• [0039]
    iii) Mivaron (Mivacurium)
  • [0040]
    iv) Metubine (Metocurine diiodine)
  • [0041]
    v) Flaxedil (Gallamine triethiodide)
  • [0042]
    vi) Tracrium (atracurium dibesylate)
  • [0043]
    vii) Mylaxen (Hexafluorenium dibromide)
  • [0044]
    viii) Alloferin (Alcuronium dichloride)
  • [0045]
    ix) Fazadinium dibromide
  • [0046]
    b) Steroid examples of skeletal muscle depolarization drugs
  • [0047]
    i) Pavulon (pancuronium dibromide)
  • [0048]
    ii) Norcuron (vincuronium bromide
  • [0049]
    iii) Zemuron (rocuronium bromide)
  • [0050]
    c) Piperidine and phylpiperidine analgesic examples
  • [0051]
    i) Meperidine (demerol)
  • [0052]
    ii) Diphenoxylate
  • [0053]
    iii) Loperamide
  • [0054]
    iv) Fentanyl
  • [0055]
    v) Alfentanil
  • [0056]
    vi) Sufentanil
  • [0057]
    vii) Carfentanil
  • [0058]
    viii) Remifentanil
  • [0059]
    d) Opioid based drugs
  • [0060]
    i) Buprenophine
  • [0061]
    ii) Butorphanol
  • [0062]
    iii) Codeine
  • [0063]
    iv) Drocode (dihydrocodeine)
  • [0064]
    v) Heroin
  • [0065]
    vi) Hydrocodone
  • [0066]
    vii) Hydromorphone
  • [0067]
    viii) Lalorphine
  • [0068]
    ix) Levallorphan
  • [0069]
    x) Levorphanol
  • [0070]
    xi) Methadone
  • [0071]
    xii) Morphine
  • [0072]
    xiii) Nalbuphine
  • [0073]
    xiv) Nalmefene
  • [0074]
    xv) Oxycodone
  • [0075]
    xvi) Oxymorphine
  • [0076]
    xvii) Pentazocine
  • [0077]
    xviii) Propoxyphene
  • [0078]
    2) Natural products that are neuromuscular blocking agent
  • [0079]
    a) Curare drugs (tubocurarine and β-erythroidine)
  • [0080]
    b) South American poison-arrow frog poisons
  • [0081]
    c) Tetrodotoxin (from puffer fish)
  • [0082]
    d) Saxitoxin (clam poison)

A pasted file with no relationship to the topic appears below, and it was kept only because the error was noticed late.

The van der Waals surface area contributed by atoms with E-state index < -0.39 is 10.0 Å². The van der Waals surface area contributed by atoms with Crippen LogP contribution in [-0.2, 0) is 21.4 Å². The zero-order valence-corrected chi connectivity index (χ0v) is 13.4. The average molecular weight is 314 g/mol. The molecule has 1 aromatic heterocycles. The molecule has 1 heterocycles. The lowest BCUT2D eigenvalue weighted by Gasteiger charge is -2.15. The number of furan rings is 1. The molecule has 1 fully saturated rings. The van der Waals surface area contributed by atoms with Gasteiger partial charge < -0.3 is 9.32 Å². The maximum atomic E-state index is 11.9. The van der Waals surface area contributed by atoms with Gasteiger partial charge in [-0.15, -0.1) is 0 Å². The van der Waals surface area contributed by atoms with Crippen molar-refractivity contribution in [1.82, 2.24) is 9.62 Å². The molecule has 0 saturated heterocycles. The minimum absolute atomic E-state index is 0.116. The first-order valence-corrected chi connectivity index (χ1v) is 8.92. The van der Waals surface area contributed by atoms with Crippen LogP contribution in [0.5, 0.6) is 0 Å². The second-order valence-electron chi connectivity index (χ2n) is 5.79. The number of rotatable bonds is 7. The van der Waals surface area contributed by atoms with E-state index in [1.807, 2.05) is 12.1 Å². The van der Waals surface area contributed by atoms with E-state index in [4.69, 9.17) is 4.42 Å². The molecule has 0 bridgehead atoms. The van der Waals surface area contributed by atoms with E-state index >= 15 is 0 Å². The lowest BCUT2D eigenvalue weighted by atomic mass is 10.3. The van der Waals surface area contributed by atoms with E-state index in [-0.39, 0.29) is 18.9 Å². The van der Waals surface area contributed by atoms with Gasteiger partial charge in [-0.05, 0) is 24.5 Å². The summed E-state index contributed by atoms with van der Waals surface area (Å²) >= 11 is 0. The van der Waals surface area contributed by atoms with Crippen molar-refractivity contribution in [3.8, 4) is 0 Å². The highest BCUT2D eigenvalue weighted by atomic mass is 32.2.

• [0083]
    e) Bufotoxin (from toad)
  • [0084]
    f) Ricin
  • [0085]
    g) Volkensin
  • [0086]
    h) Snake venoms and lizard toxins
  • [0087]
    3) Bacterial and fungal products—botulinum toxin, blue-green agea toxin, red tide toxin, fumonisin
  • [0088]
    4) Chemical warfare agents:
  • [0089]
    a) Nerve agent:
  • [0090]
    i) All G agents—e.g. Sarin [GB], GA, GD, GE, GF, etc.
  • [0091]
    ii) All V agents - VX, Vx, VG, VM, etc.
  • [0092]
    b) Blister agents:
  • [0093]
    i) Lewisite (L-1, 2, or 3)
  • [0094]
    ii) Mustard (H/D) Cl—CH2—CH2—S—CH2—CH2—Cl
  • [0095]
    iii) Dimethyl sulfate (CH3)2SO4
  • [0096]
    iv) Sesqui-mustard (Q) (Cl—CH2—CH2—S—CH2)2
  • [0097]
    v) T(Cl—CH2—CH2—S—CH2CH2)2O
  • [0098]
    vi) Posgene oxime (CX) Cl2—C═N—OH
  • [0099]
    vii) Nitrogen mustards (HN-1, 2, or 3)
  • [0100]
    viii) Ethyl-, methyl-, phenyl-dichloroarsine (ED, MD, PD)
  • [0101]
    c) Blood agents:
  • [0102]
    i) Hydrogen cyanide (AC) H—CN
  • [0103]
    ii) Arsine gas (SA) AsH3
  • [0104]
    iii) Cyanogen chloride (DK) Cl—CN
  • [0105]
    d) Choking Agents
  • [0106]
    i) Chlorine gas (Cl2)
  • [0107]
    ii) Phosgene (CG) (Cl—CO—Cl)
  • [0108]
    iii) Diphosgene (DP) (Cl—CO—CO—Cl)
  • [0109]
    e) Vomiting Agents
  • [0110]
    i) Apomorphine
  • [0111]
    ii) Ipecac
  • [0112]
    iii) Adamsite (C6H5)2N—AsHCl (DM)
  • [0113]
    iv) Diphenylchloroarsine (C6H5)2As—Cl (DA)
  • [0114]
    v) Diphenylcyanoarsine (C6H5)2As—CN (DC)